Aerosols: Whipping Boy, Monkey Wrench, or Knob? Stephen E. Schwartz

Presented at Gordon Research Conference, Solar Radiation and Climate, Plymouth, NH, June 14-19, 1998

Per rules of the Gordon Research Conferences, please do not cite this abstract.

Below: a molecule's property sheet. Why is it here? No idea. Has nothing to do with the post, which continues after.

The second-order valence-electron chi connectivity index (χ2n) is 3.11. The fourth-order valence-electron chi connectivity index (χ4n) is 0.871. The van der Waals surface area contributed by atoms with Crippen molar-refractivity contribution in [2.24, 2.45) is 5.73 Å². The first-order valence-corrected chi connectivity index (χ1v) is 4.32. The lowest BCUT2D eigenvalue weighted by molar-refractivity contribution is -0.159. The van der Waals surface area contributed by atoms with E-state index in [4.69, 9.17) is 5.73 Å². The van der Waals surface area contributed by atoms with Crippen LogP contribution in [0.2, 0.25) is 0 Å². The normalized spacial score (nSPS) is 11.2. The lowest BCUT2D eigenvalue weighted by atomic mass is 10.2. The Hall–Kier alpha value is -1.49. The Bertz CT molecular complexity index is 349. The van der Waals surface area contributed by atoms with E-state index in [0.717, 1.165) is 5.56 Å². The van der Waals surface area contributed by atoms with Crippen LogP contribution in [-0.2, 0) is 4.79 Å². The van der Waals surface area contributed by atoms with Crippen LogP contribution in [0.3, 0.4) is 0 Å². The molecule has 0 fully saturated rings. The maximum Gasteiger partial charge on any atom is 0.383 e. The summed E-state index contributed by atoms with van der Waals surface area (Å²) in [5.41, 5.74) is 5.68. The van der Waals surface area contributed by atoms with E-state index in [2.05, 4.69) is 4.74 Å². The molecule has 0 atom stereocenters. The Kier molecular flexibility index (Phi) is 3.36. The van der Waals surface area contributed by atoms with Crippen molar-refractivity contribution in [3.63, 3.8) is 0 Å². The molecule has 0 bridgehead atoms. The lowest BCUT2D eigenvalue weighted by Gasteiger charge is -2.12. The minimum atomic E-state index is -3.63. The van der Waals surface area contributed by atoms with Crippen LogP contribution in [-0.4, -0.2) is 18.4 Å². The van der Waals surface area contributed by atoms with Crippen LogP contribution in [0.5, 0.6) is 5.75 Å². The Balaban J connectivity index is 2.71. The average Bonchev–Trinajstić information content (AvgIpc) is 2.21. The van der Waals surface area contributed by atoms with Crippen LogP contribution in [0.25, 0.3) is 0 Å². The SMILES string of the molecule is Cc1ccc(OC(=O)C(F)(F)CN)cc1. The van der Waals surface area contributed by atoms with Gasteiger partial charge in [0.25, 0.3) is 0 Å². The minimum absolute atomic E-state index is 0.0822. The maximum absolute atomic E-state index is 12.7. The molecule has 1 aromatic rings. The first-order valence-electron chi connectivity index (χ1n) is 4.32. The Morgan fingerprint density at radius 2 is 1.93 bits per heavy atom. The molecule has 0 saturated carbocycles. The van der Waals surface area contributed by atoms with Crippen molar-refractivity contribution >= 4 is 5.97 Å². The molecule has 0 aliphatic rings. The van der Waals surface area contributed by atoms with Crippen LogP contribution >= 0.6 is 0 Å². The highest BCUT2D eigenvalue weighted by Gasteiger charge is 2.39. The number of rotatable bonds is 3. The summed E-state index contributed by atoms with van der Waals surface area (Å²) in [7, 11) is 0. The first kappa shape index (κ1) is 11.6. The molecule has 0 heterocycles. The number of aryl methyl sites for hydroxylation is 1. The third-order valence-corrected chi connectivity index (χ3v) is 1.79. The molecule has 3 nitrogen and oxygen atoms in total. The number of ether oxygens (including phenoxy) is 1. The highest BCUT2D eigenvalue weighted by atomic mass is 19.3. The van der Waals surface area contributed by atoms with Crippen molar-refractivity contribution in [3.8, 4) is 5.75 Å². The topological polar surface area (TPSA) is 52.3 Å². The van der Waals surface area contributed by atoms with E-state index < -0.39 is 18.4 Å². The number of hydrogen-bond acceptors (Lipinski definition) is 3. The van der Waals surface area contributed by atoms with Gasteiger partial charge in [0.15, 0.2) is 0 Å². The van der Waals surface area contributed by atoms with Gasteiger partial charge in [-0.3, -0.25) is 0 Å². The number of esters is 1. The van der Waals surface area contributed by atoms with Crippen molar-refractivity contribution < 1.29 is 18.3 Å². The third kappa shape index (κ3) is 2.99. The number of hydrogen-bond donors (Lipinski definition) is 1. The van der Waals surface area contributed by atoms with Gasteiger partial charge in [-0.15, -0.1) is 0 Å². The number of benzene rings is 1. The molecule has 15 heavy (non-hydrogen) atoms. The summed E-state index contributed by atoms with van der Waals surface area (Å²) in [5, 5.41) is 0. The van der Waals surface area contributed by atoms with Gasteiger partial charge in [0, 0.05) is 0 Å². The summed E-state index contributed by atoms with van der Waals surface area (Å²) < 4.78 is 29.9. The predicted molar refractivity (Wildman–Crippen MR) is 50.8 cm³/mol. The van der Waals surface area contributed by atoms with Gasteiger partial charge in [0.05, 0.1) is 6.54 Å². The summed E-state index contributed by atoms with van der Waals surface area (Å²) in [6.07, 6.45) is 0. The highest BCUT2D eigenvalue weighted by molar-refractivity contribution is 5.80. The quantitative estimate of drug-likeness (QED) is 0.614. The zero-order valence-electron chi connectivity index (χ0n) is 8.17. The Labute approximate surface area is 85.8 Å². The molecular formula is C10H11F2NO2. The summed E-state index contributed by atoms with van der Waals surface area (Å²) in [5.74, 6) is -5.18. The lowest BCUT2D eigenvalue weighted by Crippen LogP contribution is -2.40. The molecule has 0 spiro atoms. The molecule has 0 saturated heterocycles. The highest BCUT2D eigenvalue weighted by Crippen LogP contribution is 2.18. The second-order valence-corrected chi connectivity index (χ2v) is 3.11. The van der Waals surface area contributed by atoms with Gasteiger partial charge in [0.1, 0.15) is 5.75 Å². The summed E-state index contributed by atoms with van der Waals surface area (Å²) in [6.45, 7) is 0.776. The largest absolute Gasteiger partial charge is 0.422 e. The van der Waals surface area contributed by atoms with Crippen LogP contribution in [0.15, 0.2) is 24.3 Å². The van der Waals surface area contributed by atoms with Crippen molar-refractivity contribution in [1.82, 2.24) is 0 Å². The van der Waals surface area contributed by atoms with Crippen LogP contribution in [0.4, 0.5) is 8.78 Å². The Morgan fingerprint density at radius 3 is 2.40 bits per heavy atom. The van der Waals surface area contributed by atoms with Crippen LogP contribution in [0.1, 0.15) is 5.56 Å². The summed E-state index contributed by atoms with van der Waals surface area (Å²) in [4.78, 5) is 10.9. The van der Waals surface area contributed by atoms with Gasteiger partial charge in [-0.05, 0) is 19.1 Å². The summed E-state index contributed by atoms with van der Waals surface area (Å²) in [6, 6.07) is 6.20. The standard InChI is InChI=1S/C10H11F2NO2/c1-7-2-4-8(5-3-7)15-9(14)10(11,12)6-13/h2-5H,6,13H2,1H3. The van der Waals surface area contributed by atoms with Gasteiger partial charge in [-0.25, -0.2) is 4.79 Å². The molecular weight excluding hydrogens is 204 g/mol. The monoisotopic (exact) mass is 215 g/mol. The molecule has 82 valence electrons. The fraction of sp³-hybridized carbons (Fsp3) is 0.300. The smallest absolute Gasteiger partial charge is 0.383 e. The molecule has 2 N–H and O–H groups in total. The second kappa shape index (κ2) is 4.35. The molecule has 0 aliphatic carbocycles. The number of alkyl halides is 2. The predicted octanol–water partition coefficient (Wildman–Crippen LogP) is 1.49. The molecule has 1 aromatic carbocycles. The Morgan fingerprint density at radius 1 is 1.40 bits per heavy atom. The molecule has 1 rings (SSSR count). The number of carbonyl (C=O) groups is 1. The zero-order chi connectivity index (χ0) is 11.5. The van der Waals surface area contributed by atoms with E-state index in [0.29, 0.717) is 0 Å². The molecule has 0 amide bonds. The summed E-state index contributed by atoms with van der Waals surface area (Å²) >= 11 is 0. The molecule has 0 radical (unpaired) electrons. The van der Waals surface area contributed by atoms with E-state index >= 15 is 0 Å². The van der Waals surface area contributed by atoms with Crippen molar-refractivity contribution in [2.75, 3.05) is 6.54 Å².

Atmospheric aerosols are of keen current interest with respect to shortwave radiation because they are the major under-determined atmospheric constituent to which the shortwave budget is highly sensitive. Recent comparisons of measured and modeled diffuse downwelling irradiance at the surface under cloud-free conditions challenge even the long held assumption that aerosol optical depth can be determined from direct beam extinction after subtraction of known gaseous absorption and imply substantial unaccounted-for absorption in the direct beam. Because of their direct light scattering and their indirect influence on shortwave radiation through modification of cloud microphysical and radiative properties, anthropogenic aerosols are thought to substantially perturb the top-of-atmosphere shortwave radiation budget locally and globally and consequently to have exerted a major change in the shortwave radiation budget over the industrial period. This aerosol-induced perturbation, often referred to as a radiative "forcing" of climate change, is quite uncertain and is thought to be the major source of uncertainty in estimates of radiative forcing over the industrial period, precluding confident demonstration of warming due to incremental greenhouse gases and likewise precluding empirical inference of the global temperature sensitivity coefficient, although none of this has kept people from trying. Major sources of uncertainty arise from inability to confidently specify aerosol loading and optical properties from either models or measurement and high sensitivity to relative humidity. Recent model intercomparison suggests that the uncertainty in calculated radiative forcing, under cloud-free conditions, of aerosols having well characterized loading and optical properties, with well specified surface reflectance, contributes relatively little to the uncertainty in aerosol forcing, but even for such well specified aerosols there are substantial model-to-model differences under specific conditions.

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